SONA’s deafening silence on coco levy loot atbp.
i was only half-listening to the prez until he started talking coconuts…aha, here we go, i thought, let’s hear your plans for the coco levy loot (160B and counting). alas, nothing, as in zilch, as though it doesn’t exist. nothing, too, about the problem of aged unproductive trees that we’re not allowed to cut down without first getting permits and paying fees. worse, the president’s best answer to the low productivity of coconut lands is nothing new. intercropping is an old idea. we’ve tried it and it doesn’t work, unless of course yours is a large-scale operation with lots of capital. to be sure, i emailed what the prez said to my coco farmer sibs based in tiaong and got this reply today:
The State of the Coconut
By Luis Umali Stuart
I listened to the SONA on the radio, and drew close when coconuts came up, since I still have a stand of them up the hill. From the ground here, my immediate thoughts:
Procy* is from these parts and when it comes to cocos he pretty much knows the score, it’s a job cut out for him.
1. The real problem is that world prices for copra have fallen drastically, largely on a challenge from palm oil. Two years ago we were netting up to P4.50 per nut on lean months, now it is down to P1.50 almost year-round. Even “buko” (murà here) down from P6 to P3.
2. The market for coconuts is now shifted to higher-technology, higher-value, processed coconut products – virgin coconut oil from the meat, activated charcoal from the shells, coirflex and planting media from the husks, coco sugar from the water, packaged buko juice. These are where the reported gains are coming from, but are really only viable largescale, and require considerable capitalization. Large landholdings are the early beneficiaries (Villa Escudero I underatand has a thriving VCO operation.)
3. To participate in the new industries, avail of financing and incentives, small coconut farmers must organize into cooperatives, always easier said than done. Coconut farmers are producers, they are not businessmen and cooperatives are serious business, there is enormous paperwork involved. In the end it is rural businessmen and do-gooders that set up these cooperatives, who naturally end up controlling the whole shebang, turning the producers into the same cut-rate suppliers that serve the copra industry.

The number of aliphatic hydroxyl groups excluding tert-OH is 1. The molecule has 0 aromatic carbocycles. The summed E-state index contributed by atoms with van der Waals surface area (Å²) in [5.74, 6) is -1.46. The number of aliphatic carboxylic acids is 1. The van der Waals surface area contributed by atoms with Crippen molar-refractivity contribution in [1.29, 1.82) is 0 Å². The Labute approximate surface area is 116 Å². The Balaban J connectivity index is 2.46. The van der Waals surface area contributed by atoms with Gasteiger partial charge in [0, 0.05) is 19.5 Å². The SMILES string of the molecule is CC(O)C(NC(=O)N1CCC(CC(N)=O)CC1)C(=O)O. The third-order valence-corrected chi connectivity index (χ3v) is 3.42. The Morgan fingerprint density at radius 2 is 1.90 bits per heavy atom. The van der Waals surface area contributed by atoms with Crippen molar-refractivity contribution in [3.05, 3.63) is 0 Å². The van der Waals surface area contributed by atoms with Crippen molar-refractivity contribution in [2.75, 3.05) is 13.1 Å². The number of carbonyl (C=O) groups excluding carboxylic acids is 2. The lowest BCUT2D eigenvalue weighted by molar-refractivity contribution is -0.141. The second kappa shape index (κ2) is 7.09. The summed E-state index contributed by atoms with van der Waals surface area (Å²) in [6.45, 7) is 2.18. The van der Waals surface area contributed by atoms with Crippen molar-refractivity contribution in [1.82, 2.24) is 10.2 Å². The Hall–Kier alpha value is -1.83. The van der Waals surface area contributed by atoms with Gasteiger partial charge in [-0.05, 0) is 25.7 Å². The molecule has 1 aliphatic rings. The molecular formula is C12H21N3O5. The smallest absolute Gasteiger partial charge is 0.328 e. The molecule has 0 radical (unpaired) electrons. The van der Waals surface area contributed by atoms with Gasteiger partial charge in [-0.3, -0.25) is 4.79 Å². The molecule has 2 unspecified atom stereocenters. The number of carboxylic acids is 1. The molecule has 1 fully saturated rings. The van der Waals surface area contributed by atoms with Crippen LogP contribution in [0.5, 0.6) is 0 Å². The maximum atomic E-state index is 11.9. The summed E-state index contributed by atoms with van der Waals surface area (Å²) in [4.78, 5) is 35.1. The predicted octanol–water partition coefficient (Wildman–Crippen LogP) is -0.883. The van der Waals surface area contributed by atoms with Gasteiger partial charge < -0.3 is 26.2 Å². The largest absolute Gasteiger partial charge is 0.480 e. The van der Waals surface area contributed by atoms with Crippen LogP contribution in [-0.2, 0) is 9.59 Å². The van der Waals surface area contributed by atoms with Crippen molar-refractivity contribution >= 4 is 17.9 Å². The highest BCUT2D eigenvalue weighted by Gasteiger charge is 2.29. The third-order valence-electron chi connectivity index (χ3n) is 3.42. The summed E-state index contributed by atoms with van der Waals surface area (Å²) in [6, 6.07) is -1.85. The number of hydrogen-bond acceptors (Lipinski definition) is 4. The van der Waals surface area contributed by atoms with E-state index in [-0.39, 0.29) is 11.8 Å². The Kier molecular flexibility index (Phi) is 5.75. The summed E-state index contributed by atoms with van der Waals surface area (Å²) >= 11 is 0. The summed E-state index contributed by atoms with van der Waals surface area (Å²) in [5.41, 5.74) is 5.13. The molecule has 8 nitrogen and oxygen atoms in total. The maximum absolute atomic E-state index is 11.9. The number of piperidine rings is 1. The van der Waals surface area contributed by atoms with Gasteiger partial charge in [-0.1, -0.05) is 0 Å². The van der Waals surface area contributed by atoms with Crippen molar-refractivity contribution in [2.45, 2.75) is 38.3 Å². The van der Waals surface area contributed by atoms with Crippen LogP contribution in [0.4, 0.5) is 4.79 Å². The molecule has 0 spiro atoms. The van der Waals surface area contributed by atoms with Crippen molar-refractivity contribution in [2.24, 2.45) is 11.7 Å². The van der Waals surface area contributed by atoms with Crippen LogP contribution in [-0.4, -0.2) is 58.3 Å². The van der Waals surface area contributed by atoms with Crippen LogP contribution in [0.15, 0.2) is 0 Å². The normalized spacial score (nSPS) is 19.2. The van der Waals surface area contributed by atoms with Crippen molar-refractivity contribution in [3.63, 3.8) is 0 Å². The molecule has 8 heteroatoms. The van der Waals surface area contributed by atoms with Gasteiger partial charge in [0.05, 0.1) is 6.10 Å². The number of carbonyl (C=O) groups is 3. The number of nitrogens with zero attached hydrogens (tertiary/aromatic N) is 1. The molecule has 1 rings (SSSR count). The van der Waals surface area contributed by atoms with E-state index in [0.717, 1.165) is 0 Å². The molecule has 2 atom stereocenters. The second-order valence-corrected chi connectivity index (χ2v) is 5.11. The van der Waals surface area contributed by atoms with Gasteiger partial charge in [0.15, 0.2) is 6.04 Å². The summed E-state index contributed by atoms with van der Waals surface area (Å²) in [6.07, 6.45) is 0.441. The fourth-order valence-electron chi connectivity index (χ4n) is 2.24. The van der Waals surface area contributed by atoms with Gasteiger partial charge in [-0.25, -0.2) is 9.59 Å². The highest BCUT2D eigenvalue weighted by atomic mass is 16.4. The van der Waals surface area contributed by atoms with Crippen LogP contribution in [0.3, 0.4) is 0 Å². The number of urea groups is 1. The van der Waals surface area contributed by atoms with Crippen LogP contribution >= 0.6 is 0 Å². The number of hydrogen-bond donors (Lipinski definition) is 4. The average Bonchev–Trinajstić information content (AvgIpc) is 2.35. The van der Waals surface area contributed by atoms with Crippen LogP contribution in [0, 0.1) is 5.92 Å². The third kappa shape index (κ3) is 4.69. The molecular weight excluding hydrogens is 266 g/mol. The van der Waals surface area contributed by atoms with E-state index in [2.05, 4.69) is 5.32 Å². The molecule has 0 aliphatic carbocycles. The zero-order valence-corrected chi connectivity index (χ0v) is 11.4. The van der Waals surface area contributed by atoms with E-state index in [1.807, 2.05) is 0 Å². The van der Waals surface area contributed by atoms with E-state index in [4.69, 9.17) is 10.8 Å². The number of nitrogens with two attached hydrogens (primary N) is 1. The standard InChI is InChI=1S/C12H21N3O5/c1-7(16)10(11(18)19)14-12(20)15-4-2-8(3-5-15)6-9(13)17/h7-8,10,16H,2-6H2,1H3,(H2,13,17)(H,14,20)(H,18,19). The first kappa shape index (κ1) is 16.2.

(And let’s face it. Pinoys are not a cooperative bunch. We have been so well-divided-and-ruled for so long perhaps that we really only trust the very closest to us. Even our vaunted bayanihan spirit, at least hereabouts, is not instinctive, there is always a promise of food and drink and and cigarettes after, it’s a small party limited to short friendly chores requiring many people.)
4. To help the small scale coconut farmers (under five hectares?), Procy’s sell to the president is “intercropping.” Give them something else to earn from, forget the coconuts, he means, and he’s got all these other products lined up: kape, cacao, saging, chickens… to intercrop with the niyog. None of which is new. The Silang (Cavite) project in the 60s of the rural reconstruction movement (that bred Juan Flavier and Boy Morales) was a showcase of intercropping (coconuts with papayas cum pineapples). But it now seems to be the focus, radically giving up the coconut industry to the more poised financially for the new directions in the market. In this regard the old small farms have been quickly outflanked by new players opening new sites.
5. The message for the small coconut farmers, is to stop relying on the coconuts and get off your butts, start working the land around your old trees, and intercrop. What would be new is if it will turn out to be worth all the work this time. Will the market and right prices be there when the critical days of harvest come, or will it be quickly cartelized by deft middlemen as usual? Will there be post harvest support and dependable technology inputs for more efficient processing and storage? Otherwise all this crop diversification business doesn’t work. I suggest to Procy, if he wants farmers to really intercrop, he should be fielding futures buyers everywhere now with ready checkbooks for these startup crops, and then everyone will get to work.